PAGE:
Transrectal ultrasound guided prostate needle biopsy

Accepted standard procedure for the diagnosis of prostate cancer.

Estimated 624,000 procedures done in 2006 in the U.S.

A sextant biopsy has a sensitivity of diagnosing prostate cancer in the range of 59-65%.

Extended sextant biopsy used to randomly sampled the entire organ.

Performing a second sextant biopsy results in approximately 20% increase in the diagnosis of prostate cancer.

A sextant biopsy associated with a false negative in up to 34% of cases.

In a study of patients with an initial negative prostate biopsy and elevated PSA, (a follow-up of 164 men) prostate cancer was detected in only 11% with a 7 year follow-up (Boddy JL et al).

Performing a sextant biopsy with two extra cores per side from lateral areas, i.e. a 10-core biopsy results in a higher detection rate than two sextant biopsies.

Antibiotic prophylaxis with quinolone agents accepted management.

Antibiotic prophylaxis decreases rates of infection.

Enemas before biopsy provide no clinically significant outcome advantage.

Associated with frequent minor (60-79%) and rare major (0.4-4.3%) complications and hospitalization is reported to occur (0.4-3.4%).

Complications include: Biopsy related sepsis, pain, discomfort, urinary retention, hematuria, hematospermia, and rectal bleeding.

When High Grade Prostatic Intraepithelial Neoplasia (HGPIN) is diagnosed on prostate biopsy, in the absence of atypia or actual prostate cancer, follow-up depends on the amount of HGPIN that is seen.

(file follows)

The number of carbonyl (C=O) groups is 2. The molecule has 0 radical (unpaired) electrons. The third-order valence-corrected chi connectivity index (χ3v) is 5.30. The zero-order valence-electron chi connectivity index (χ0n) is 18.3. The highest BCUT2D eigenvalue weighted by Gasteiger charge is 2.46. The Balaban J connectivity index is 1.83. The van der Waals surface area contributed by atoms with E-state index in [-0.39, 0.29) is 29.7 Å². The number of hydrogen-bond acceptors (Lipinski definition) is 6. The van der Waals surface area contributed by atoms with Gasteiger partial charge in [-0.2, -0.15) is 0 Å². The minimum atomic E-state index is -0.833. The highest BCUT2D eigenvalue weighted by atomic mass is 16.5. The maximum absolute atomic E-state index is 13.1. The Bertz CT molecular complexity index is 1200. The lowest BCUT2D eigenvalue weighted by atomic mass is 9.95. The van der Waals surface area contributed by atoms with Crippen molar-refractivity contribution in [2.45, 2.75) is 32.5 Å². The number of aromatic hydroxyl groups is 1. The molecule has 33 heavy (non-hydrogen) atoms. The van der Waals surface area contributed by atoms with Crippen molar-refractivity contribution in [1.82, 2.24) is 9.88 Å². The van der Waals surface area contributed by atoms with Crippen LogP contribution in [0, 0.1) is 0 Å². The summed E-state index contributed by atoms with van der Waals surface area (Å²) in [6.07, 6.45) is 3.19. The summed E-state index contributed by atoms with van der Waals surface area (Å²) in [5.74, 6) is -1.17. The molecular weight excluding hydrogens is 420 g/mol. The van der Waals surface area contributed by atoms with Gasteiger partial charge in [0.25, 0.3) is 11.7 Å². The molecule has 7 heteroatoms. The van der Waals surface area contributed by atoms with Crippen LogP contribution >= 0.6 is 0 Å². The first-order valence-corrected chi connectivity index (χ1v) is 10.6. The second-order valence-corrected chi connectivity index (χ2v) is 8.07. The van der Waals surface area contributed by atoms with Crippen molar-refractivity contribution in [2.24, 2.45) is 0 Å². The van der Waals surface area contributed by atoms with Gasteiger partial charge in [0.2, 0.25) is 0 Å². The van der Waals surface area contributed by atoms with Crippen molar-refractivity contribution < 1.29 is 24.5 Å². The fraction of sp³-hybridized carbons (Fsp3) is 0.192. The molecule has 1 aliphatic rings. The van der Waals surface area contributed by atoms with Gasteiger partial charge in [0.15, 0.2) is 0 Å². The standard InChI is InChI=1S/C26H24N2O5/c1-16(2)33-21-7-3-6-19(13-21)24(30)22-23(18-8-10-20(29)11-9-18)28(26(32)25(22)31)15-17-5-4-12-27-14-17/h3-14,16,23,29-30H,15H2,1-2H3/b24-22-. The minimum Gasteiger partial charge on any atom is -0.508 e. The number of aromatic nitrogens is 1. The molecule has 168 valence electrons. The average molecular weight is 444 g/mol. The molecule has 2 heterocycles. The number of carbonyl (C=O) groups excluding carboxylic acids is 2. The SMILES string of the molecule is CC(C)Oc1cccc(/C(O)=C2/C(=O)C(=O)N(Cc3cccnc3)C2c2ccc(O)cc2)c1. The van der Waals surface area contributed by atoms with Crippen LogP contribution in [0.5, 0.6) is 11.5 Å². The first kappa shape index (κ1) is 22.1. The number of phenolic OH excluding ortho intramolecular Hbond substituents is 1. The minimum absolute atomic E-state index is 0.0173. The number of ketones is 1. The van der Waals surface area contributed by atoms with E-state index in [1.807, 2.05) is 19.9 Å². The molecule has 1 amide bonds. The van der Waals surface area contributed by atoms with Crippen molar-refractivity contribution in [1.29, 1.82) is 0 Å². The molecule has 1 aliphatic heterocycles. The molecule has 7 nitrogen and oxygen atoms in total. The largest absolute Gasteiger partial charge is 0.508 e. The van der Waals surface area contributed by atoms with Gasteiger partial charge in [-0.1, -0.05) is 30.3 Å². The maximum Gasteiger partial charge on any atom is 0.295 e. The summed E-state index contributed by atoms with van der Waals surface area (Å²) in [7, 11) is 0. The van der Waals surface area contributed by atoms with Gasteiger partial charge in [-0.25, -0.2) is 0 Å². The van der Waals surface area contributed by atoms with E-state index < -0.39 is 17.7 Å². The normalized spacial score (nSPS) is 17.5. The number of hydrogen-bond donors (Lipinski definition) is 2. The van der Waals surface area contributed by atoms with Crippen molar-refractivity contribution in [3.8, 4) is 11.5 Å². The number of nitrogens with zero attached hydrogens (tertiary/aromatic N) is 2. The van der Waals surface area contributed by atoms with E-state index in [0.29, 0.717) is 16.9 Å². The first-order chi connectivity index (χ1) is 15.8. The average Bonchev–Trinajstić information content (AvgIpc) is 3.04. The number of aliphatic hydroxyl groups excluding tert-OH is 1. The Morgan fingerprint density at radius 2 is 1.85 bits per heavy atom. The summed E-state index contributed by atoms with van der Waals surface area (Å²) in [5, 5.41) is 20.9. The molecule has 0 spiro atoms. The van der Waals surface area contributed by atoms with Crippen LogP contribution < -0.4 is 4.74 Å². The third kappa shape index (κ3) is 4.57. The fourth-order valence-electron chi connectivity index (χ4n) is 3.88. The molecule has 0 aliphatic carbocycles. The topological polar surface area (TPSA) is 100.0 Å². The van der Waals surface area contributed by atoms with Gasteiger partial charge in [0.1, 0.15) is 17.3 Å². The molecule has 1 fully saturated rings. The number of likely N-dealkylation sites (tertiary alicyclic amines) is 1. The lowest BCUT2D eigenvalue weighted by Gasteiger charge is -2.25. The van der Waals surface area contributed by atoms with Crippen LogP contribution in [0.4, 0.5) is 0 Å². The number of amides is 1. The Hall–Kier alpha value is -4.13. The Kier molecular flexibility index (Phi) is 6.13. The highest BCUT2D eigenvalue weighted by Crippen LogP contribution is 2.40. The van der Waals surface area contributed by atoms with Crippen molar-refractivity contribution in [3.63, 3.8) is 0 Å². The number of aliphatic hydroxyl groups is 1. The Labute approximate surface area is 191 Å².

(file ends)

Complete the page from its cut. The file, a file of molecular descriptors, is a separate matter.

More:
On a biopsy where unifocal changes is seen, suggested repeat PSA and examination testing on a yearly basis and repeat biopsy in three years.

When extensive HGPIN is reported repeat biopsy is suggested at 6 months to a year.

Diagnosis of carcinoma is supported by the failure of immunoperoxidase staining for high molecular weight cytokeratin and P63 to demonstrate basal cells in the atypical glands.

Stains for RACEMASE, a marker preferentially expressed in prostate cancer, suggest the presence of cancer.

Biopsy criteria for selection of men for our Active Surveillance protocol include: No more than two cores positive for cancer, No core with cancer with >50% involvement, and No core with Gleason score >6.

Antibiotic resistant E.coli strains are present in as much as 20% of the men presenting for biopsy.

Multiparametric magnetic resonance imaging (MP-MRI) allows for imaging based identification of prostate cancer which may improve diagnostic accuracy for high-risk tumors.

MP-MRI images superimposed in real time on transrectal ultrasound allows biopsies of suspicious regions of the prostate.

Targeted MR/ultrasound fusion biopsy compared with standard extended sextant ultrasound guided biopsy is associated with increased detection of high risk prostate cancer and decrease detection of low risk prostate cancer (Siddiqui MM et al).

In the above study targeted biopsy increased the detection of a high risk prostate cancer while decreasing the detection of low risk prostate cancer compared with standard biopsy.

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